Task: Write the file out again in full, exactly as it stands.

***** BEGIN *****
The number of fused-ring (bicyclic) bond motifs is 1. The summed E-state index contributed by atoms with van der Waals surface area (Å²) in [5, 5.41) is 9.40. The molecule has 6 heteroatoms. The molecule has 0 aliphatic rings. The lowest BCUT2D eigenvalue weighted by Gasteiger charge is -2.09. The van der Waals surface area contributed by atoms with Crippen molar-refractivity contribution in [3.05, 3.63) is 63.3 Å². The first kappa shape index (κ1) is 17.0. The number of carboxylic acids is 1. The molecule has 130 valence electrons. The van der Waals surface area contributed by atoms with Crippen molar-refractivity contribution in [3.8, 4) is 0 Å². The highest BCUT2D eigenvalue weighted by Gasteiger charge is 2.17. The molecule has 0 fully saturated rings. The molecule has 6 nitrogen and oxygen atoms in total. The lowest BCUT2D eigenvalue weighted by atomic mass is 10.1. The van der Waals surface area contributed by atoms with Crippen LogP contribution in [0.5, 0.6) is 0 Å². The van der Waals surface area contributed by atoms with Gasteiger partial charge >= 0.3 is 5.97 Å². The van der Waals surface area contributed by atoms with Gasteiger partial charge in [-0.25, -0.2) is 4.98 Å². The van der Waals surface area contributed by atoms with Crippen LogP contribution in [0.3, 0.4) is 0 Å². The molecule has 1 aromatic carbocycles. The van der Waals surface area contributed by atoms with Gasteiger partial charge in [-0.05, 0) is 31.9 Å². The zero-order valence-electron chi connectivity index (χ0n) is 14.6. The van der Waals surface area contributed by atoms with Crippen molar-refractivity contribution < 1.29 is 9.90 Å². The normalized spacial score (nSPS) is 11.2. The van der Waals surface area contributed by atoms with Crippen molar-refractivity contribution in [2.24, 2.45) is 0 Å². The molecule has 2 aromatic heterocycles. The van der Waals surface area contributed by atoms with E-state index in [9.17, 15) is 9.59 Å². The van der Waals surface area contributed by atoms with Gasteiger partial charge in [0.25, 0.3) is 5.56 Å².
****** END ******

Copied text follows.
The number of fused-ring (bicyclic) bond motifs is 1. The summed E-state index contributed by atoms with van der Waals surface area (Å²) in [5, 5.41) is 9.40. The molecule has 6 heteroatoms. The molecule has 0 aliphatic rings. The lowest BCUT2D eigenvalue weighted by Gasteiger charge is -2.09. The van der Waals surface area contributed by atoms with Crippen molar-refractivity contribution in [3.05, 3.63) is 63.3 Å². The first kappa shape index (κ1) is 17.0. The number of carboxylic acids is 1. The molecule has 130 valence electrons. The van der Waals surface area contributed by atoms with Crippen molar-refractivity contribution in [3.8, 4) is 0 Å². The highest BCUT2D eigenvalue weighted by Gasteiger charge is 2.17. The molecule has 0 fully saturated rings. The molecule has 6 nitrogen and oxygen atoms in total. The lowest BCUT2D eigenvalue weighted by atomic mass is 10.1. The van der Waals surface area contributed by atoms with Crippen LogP contribution in [0.5, 0.6) is 0 Å². The van der Waals surface area contributed by atoms with Gasteiger partial charge >= 0.3 is 5.97 Å². The van der Waals surface area contributed by atoms with Gasteiger partial charge in [-0.25, -0.2) is 4.98 Å². The van der Waals surface area contributed by atoms with Crippen LogP contribution in [0.3, 0.4) is 0 Å². The molecule has 1 aromatic carbocycles. The van der Waals surface area contributed by atoms with Gasteiger partial charge in [-0.05, 0) is 31.9 Å². The zero-order valence-electron chi connectivity index (χ0n) is 14.6. The van der Waals surface area contributed by atoms with Crippen molar-refractivity contribution < 1.29 is 9.90 Å². The normalized spacial score (nSPS) is 11.2. The van der Waals surface area contributed by atoms with Crippen molar-refractivity contribution in [2.24, 2.45) is 0 Å². The molecule has 2 aromatic heterocycles. The van der Waals surface area contributed by atoms with E-state index in [9.17, 15) is 9.59 Å². The van der Waals surface area contributed by atoms with Gasteiger partial charge in [0.25, 0.3) is 5.56 Å².